Five kilometres of paths and green zones for pedestrians and cyclists beside the Guadalmedina river, from the Armiñán bridge to the area of the Limonero dam: this is part of the project for the northern end of the river which was presented by the Junta de Andalucía's Ministry of Agriculture, Farming, Fishing and Sustainable Development earlier this week.
As well as creating these paths and planting trees to provide shade, the plan includes work to reduce the amount of water which flows into the river from streams, so the project can be carried out.
There will not be a path specifically for cyclists, as there is already one which runs parallel as far as Ciudad Jardín, but cyclists will be able to use the same one as the pedestrians.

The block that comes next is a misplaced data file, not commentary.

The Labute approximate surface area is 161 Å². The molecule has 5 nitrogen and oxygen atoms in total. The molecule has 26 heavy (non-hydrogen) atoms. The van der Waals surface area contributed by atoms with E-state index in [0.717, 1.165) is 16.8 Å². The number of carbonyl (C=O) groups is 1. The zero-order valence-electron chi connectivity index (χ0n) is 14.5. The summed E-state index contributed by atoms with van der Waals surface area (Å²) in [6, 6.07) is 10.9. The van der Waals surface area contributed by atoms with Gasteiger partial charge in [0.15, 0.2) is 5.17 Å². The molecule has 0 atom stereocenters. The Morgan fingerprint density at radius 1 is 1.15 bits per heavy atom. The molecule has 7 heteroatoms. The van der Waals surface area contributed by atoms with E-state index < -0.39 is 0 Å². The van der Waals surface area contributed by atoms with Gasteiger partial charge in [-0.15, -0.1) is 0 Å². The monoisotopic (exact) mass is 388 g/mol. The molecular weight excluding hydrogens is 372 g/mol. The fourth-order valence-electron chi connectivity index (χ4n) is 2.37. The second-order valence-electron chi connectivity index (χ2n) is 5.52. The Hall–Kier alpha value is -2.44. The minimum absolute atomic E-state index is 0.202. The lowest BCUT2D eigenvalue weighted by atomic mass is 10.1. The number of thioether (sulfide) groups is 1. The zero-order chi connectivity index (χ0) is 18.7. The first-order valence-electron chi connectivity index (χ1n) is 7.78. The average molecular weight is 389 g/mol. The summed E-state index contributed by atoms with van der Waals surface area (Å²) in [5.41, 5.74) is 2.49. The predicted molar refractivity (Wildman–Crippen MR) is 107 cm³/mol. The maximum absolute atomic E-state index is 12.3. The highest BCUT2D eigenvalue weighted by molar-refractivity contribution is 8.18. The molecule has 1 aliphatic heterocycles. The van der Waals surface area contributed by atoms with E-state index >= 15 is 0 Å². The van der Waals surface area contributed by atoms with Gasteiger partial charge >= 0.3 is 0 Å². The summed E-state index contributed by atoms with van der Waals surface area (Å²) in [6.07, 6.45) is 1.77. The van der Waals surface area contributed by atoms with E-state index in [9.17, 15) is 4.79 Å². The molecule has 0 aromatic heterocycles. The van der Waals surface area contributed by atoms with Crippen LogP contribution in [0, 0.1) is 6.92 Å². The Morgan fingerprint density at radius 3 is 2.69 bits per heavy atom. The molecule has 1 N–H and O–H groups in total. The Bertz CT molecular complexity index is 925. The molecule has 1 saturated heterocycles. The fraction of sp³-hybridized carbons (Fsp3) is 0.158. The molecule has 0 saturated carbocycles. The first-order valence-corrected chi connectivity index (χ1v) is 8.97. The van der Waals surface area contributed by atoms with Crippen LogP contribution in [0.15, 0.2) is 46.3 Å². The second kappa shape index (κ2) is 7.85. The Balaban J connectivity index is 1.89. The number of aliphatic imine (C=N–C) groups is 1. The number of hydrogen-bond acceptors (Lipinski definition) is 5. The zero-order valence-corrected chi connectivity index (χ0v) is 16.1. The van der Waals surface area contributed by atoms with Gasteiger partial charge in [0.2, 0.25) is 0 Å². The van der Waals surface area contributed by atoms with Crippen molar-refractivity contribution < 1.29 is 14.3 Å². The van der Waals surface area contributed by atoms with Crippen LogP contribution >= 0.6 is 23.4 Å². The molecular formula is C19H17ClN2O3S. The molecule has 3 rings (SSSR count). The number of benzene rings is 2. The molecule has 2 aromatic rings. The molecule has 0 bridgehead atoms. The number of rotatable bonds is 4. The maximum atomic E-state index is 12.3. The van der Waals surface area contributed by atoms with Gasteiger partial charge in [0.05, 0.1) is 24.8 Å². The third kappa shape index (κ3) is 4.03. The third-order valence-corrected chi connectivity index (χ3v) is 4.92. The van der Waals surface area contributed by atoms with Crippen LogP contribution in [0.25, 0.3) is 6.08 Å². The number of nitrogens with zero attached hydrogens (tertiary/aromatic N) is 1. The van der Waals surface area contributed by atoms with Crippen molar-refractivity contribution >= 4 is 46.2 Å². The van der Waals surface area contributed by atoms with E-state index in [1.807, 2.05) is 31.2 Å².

Unlike other projects which have to be put to tender, the Junta has directly contracted the Tragsa company to carry out both parts of this one with a total budget of seven million euros. In fact, the first phase has already begun, at a cost of 2.6 million euros and an expected completion time of 20 months.
Malaga council will be investing nearly two million euros in the lighting, irrigation and the construction of a pedestrian bridge over the Arroyo Pasetelero at the northern end of the riverbed, to connect the path on the eastern side of the river with La Concepción botanical garden.
At the presentation, the regional government's Minister of Agriculture, Carmen Crespo, described this as a futuristic project and says it has been given the name 'Guadalmedina, water and life'. "People in Malaga will be able to walk from the sea to El Limonero," she explained, and there will be 5,200 new trees and shrubs along the way.
The Junta is carrying out this project but Malaga council will be responsible for maintaining the river park, which it estimates will cost around 300,000 euros a year.